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    1. “When a communication is based on lies and absurd fantasies, is it all right for that speech to be used in a public forum to incite violence?”

      This relates to my example of Socrates being sentenced to death for “corrupting the minds of the youth of Athens” in that the characterization of a communication is not necessarily accurate.

      For a more colorful example, I’m reminded of the question, “Is it OK to punch a Nazi?” Before I could answer that question, there’s a more pressing one that must be answered, which is, “Is this person really a Nazi?” There is the distinct possibility – as in burning witches – that we are maligning someone in order to justify harming them. So, in your example, I would want to know if the communication really was based on lies and absurd fantasies, and did it really incite violence, or was it merely characterized that way by an opposing party out of self-interest? Was there exaggeration, bias, ill will, or a double standard?

      Before we shut down the communication, punch the Nazi, or burn the witch, we have to honestly investigate whether our accusations are truly accurate. If we are only listening to one side of an issue where we are very certain there are two sides — and especially if people’s reputations, careers, or access to power are on the line — then we might want to do our homework, examine both sides of the argument, and use our own intellect to come to our own intelligent, informed opinion.

      If it’s the Hatfields telling me the McCoys are spreading lies and trying to incite violence out of the blue, for example, I’m going to take it with a grain of salt.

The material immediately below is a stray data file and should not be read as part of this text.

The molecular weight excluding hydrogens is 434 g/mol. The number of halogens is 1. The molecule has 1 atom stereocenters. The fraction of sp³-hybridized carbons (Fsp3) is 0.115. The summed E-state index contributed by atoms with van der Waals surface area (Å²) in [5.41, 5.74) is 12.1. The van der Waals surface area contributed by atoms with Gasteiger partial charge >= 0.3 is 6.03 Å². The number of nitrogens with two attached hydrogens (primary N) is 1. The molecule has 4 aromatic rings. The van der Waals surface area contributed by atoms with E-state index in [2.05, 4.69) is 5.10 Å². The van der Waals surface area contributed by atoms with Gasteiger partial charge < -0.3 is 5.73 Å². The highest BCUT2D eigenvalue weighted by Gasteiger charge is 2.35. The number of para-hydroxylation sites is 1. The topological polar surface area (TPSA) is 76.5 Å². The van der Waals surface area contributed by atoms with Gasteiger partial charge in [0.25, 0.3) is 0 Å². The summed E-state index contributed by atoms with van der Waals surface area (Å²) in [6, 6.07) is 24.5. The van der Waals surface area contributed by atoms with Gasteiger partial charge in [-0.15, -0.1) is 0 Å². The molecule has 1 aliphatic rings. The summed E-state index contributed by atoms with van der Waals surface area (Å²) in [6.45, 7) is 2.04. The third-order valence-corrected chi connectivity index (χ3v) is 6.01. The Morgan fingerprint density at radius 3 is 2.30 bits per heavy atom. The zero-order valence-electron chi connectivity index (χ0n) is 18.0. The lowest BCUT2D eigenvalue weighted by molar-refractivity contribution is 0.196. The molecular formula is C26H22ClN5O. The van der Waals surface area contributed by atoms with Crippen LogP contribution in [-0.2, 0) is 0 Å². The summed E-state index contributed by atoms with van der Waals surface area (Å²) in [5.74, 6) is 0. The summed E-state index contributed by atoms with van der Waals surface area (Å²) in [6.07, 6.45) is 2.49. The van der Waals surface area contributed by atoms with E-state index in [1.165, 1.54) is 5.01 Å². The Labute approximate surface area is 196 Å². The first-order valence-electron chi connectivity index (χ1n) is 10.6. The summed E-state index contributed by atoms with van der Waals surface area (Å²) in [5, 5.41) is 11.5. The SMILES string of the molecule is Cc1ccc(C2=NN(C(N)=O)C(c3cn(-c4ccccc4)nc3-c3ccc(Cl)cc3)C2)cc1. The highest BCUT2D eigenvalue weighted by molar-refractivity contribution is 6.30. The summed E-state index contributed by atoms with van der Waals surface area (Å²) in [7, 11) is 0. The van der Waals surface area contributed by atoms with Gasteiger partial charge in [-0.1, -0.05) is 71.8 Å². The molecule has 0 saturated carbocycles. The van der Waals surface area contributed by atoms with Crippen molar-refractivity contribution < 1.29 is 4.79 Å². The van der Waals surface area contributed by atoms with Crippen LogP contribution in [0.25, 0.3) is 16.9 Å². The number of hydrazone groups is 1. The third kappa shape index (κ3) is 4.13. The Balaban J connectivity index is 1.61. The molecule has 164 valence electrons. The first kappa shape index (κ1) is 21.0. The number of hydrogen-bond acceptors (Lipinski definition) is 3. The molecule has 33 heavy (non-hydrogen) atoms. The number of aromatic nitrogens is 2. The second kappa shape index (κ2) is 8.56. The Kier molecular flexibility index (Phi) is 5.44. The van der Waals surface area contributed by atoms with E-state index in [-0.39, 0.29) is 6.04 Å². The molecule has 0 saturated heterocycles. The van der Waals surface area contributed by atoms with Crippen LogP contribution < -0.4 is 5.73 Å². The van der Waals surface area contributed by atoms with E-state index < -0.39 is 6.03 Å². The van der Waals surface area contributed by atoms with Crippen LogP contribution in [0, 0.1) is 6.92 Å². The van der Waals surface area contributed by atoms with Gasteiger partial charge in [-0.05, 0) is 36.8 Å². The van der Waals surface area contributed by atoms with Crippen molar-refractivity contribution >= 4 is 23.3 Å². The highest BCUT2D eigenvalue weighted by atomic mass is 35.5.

Liked by 2 people

      1. Trump lied about winning the election (in a landslide), urged followers to march to the Capitol. He told them to fight, that weakness wouldn’t win, and (what a lie) that he’d be right there with them. Rudy Giuliani told the crowd to hold a “trial by combat”. The crowd marched directly from his rally to the Capitol, invaded, ransacked, killed a police man, threatened to hang Mike Pence. (This was all recorded on video.)

        Is any of that a biased, partisan statement that needs to be taken with a grain of salt?

        Did I suggest that Trump should be harmed for his actions, his speech? Did I advocate violent retribution toward anyone? Cutting Trump off from social media platforms seems like a mild response under the circumstances.

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        1. Your news outlet surely shared that Chancellor Angela Merkel, of Germany, doesn’t support the ban on Trump, and finds it an “alarming” infringement on free speech. Or did it not?

          Yes, you are making one-sided, exaggerated, partisan claims.

          So, for example, you probably remember when several city blocks in downtown Seattle were taken over by BLM and antifa, and an autonomous zone was created which was declared not a part of America. Self-appointed vigilantes patrolled the streets with weapons and beat people. Businesses were forced to pay a protection fee. This included taking over and vandalizing a police station, which is a government building. Would you use the word “insurrection” or “domestic terrorism” in this case, and would you hold politicians accountable who encouraged the protests, who said things like, “I don’t know why people aren’t protesting more”?

          If not, then you have a double standard in which if your political or ideological opponents do something, you extrapolate connections and accountability to politicians you don’t like, and demand they be censored and removed from office. But if it’s on your side, then you are OK with it.

          The censorship isn’t just about stopping alleged, extrapolated calls to incite violence. It’s also about using that as a pretext to shut down the speech of ideological opponents. Ron Paul was blocked from editing his page on Facebook. You are aware that Apple and Google have worked together to shut down Parler, which is a conservative alternative to twitter. The site no longer exists on the web. It’s not just the president being silenced, but a whole platform for conservative speech.